The Assessment (part 1)

I am at the psychiatric hospital’s waiting/intake area. I walk up to the receptionist desk and ask to see Dr. F, my new ECT psychiatrist. She nearly assumes that I’m a visitor. I tell her, “I’m the patient.” Oh, she says. She takes down some information.

I guess they are redoing the bathroom by the waiting area. The sound of the drill is almost unbearable but that noise also masks all my anxieties about being here though I know what to expect. The receptionists have bouncy voices that resonate in the space. It’s probably a good thing. Their chatter kind of suspends me from sinking into my nervous thoughts.

There are several people sitting in the room, most of them holding a red ‘visitor’ badge in their hands, indicating that they don’t have any personal business being here. But maybe this is routine for them, too; people seem pretty calm for having to sit here. An older lady is fashioning herself a peanut butter-and-banana sandwich by slicing a banana and placing the slices into a sandwich she pulled out of her tupperware. A guy is messing around with his BlackBerry. Some are watching Rachael Ray on the television that’s in the room. Maybe they are also looking to have distractions from thinking about being at the hospital. I breathe in deeply and I apply more lip gloss, as if I hadn’t smeared enough of it on already.

An intake person calls my name to come into the corridors of the hospital. The receptionist buzzes the button that opens the doors. I’m led to a bare room with two sofas and a trash can. The chairs feel like they’re covered in plastic. There are no magazines, tables or lamps. Just a dull, square room with linoleum floors. Now, this feels like a psych hospital. It’s a barren room, but it doesn’t feel sterile. Instead, it feels almost worn out, though there is no visible sign of that on the furniture. Maybe this is the perception I have because I know what happens in here.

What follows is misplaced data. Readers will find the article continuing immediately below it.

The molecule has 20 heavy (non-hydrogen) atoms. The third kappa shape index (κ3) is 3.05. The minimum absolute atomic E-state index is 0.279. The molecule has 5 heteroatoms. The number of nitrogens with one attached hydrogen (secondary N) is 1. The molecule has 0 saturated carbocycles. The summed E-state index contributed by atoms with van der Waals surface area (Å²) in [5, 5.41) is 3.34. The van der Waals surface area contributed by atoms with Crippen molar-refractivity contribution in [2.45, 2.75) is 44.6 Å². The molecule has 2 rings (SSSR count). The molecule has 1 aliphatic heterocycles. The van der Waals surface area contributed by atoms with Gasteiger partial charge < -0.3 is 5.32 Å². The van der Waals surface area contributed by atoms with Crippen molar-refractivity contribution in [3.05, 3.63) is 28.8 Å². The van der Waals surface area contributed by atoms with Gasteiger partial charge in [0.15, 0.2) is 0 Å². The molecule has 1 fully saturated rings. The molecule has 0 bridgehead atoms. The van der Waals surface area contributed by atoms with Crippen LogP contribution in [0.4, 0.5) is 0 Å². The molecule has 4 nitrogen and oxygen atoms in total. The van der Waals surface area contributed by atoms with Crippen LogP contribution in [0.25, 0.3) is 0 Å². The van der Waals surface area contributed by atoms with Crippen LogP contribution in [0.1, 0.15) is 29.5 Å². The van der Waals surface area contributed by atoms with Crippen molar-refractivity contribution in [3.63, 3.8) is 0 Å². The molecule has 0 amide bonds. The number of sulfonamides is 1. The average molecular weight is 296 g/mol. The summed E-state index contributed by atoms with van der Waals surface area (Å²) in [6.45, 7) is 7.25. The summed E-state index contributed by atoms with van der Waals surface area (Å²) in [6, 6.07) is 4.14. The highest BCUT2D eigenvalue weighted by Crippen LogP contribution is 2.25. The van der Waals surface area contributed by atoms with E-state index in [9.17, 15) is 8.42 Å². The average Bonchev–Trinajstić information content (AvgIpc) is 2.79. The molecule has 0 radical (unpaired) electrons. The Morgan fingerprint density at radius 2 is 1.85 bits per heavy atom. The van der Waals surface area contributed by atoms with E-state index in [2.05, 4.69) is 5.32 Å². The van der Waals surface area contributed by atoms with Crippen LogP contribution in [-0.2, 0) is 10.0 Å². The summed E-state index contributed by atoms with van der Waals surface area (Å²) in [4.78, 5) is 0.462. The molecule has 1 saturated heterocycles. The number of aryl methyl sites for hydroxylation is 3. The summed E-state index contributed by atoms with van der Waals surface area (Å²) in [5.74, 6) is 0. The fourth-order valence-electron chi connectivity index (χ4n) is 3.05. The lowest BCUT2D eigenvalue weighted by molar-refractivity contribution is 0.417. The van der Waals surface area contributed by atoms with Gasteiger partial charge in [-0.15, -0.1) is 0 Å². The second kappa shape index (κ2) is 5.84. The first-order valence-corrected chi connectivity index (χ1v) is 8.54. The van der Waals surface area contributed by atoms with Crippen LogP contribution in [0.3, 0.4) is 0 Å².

An assessment person comes into the room and starts to ask me a series of questions: how’s my appetite, what medications do I take, when did I last harm myself – those types of questions. As she asks me about my recent condition, I realize that I don’t really have an answer. I begin wishing I had a clue what happened in the past few months. I clearly didn’t mean to get back into this mess again. After the questioning, a nurse stops by with the vitals machine, making sure that I’m alive. Apparently, I’m still alive.


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